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Is Mumbai still vulnerable?

Published : Nov 25, 2018, 6:36 am IST
Updated : Nov 25, 2018, 6:36 am IST

The Indian government has not made any attempt towards a systemic overhaul, says Sinha.

File photo of the November 26, 2008 Mumbai terror attacks outside Taj. (Photo: PTI)
 File photo of the November 26, 2008 Mumbai terror attacks outside Taj. (Photo: PTI)

Walking down Colaba Causeway, past the renovated face of Cafe Leopold, in the shadow of the iconic Taj Hotel, or in Kalaghoda, abutting the Jewish Chabad House where scars of violence have been swallowed up by the cracks in its decaying walls, it takes a minute to remember the bloodshed and mayhem let loose on these Mumbai landmarks on the 26th of November 2008. In the decade gone by, time has stood as still as it has moved on.  But will Mumbai be able to see another 26/11 before it happens?

“The Indian government has not made any attempt towards a systemic overhaul. Major initiatives like the National Counter Terrorism Centre (NCTC) and the National Intelligence Grid are struggling to get off the ground primarily due to political bickering. The politicisation of the terrorism debate in the country.. has made it difficult for the country to nurture a coherent response to terrorism.

Bruce Riedel, eminent South Asia and Counter Terrorism expert, presently with the Brookings Institute, compares the Paris terror attack of 2015 to the horrific attack on Mumbai on 26 November, 2008. He suggests that “Mumbai has been studied by both terrorists and counter-terrorists because it set a gold standard for how a small group of suicidal fanatics can paralyse a major city, attract global attention, and terrorise a continent.”   He concludes his analysis by observing that the “Lashkar-e Taiba (LeT) paid no penalty for its attack, nor did its Pakistani patrons. The group’s senior leadership operates freely in Pakistan and enjoys the support and protection of the Pakistani Army.”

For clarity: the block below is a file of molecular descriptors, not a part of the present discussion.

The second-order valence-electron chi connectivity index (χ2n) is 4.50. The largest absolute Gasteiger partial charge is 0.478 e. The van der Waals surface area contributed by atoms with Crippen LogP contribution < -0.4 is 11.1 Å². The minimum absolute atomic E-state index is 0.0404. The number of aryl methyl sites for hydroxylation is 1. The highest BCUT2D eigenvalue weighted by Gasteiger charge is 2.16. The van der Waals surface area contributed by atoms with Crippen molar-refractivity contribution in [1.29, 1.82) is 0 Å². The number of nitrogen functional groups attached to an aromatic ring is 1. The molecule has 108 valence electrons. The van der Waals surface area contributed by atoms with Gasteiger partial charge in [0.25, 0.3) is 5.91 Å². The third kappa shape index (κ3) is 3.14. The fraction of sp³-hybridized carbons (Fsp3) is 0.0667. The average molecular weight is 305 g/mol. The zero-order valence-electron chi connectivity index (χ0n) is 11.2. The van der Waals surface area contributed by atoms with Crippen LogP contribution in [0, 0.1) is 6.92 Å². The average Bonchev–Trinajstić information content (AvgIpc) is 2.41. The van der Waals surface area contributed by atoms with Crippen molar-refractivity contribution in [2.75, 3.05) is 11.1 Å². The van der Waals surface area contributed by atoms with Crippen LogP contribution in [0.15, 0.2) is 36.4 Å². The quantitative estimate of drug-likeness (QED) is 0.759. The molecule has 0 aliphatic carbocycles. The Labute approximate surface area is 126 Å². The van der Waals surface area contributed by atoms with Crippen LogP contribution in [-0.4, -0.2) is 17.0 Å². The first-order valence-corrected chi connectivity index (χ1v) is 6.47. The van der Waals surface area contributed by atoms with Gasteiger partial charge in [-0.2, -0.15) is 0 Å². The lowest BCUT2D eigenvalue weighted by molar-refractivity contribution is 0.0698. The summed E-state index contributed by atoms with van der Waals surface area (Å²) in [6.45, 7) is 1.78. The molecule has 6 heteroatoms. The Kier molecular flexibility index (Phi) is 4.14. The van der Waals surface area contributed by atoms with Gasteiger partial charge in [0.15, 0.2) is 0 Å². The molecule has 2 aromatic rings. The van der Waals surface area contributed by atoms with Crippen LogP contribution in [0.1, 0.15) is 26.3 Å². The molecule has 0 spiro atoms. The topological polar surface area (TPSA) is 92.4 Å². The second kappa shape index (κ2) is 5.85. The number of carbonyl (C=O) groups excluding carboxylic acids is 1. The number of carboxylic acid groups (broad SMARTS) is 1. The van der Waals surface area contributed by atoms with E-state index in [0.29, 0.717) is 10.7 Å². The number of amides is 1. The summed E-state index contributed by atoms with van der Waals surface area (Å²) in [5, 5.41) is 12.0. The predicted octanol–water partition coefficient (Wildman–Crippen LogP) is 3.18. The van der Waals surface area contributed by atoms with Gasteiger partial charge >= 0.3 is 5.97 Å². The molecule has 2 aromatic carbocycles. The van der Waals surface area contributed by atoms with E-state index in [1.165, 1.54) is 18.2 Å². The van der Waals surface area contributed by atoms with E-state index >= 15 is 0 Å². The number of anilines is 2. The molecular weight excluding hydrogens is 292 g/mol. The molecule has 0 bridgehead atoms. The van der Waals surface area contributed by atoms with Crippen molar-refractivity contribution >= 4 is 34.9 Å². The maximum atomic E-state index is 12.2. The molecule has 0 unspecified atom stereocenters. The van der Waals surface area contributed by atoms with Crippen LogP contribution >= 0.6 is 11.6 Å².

It is no longer as vulnerable and soft a target as it was in 2008. This is because of the quantum enhancement of the coastal surveillance infrastructure and better integration and demarcation of responsibilities of the Navy, Coast Guard and Marine Police have been undertaken, thereby minimising the ability to avoid detection in the seas off the city. Secondly, the establishment of the integrated NSG hub in Mumbai and the enhancement of the capabilities and training of Force ‘Alpha’ of the Mumbai Police, its Special Weapons and Tactics (SWAT) team, will certainly impact response timings and prevent terrorists getting the time, space or flexibility to conduct open ended operations we witnessed earlier. There have also been attempts to upgrade the technical capabilities, communication and training of the Police as well as put in place access control measures in vulnerable areas such as railway stations and hotels, though as per reports serious weaknesses continue to remain.     — Brig. Deepak Sinha (Retd)

Tags: 2008 mumbai terror attacks, taj hotel